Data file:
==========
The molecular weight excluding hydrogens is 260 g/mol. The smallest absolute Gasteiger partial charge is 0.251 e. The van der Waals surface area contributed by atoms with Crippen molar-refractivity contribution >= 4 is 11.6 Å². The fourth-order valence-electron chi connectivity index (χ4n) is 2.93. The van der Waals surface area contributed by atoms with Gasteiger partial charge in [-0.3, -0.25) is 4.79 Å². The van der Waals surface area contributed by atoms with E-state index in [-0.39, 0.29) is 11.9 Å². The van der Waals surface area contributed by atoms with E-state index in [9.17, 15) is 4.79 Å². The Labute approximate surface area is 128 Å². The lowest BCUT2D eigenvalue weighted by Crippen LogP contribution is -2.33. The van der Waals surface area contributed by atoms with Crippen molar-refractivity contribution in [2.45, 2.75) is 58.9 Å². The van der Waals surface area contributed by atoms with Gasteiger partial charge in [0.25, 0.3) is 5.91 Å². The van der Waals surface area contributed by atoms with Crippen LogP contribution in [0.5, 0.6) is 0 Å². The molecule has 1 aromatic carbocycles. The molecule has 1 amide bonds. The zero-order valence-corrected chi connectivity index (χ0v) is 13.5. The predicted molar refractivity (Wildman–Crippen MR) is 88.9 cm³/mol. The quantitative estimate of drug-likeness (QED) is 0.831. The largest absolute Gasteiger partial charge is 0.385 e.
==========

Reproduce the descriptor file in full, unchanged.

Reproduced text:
The molecular weight excluding hydrogens is 260 g/mol. The smallest absolute Gasteiger partial charge is 0.251 e. The van der Waals surface area contributed by atoms with Crippen molar-refractivity contribution >= 4 is 11.6 Å². The fourth-order valence-electron chi connectivity index (χ4n) is 2.93. The van der Waals surface area contributed by atoms with Gasteiger partial charge in [-0.3, -0.25) is 4.79 Å². The van der Waals surface area contributed by atoms with E-state index in [-0.39, 0.29) is 11.9 Å². The van der Waals surface area contributed by atoms with E-state index in [9.17, 15) is 4.79 Å². The Labute approximate surface area is 128 Å². The lowest BCUT2D eigenvalue weighted by Crippen LogP contribution is -2.33. The van der Waals surface area contributed by atoms with Crippen molar-refractivity contribution in [2.45, 2.75) is 58.9 Å². The van der Waals surface area contributed by atoms with Gasteiger partial charge in [0.25, 0.3) is 5.91 Å². The van der Waals surface area contributed by atoms with Crippen LogP contribution in [0.5, 0.6) is 0 Å². The molecule has 1 aromatic carbocycles. The molecule has 1 amide bonds. The zero-order valence-corrected chi connectivity index (χ0v) is 13.5. The predicted molar refractivity (Wildman–Crippen MR) is 88.9 cm³/mol. The quantitative estimate of drug-likeness (QED) is 0.831. The largest absolute Gasteiger partial charge is 0.385 e.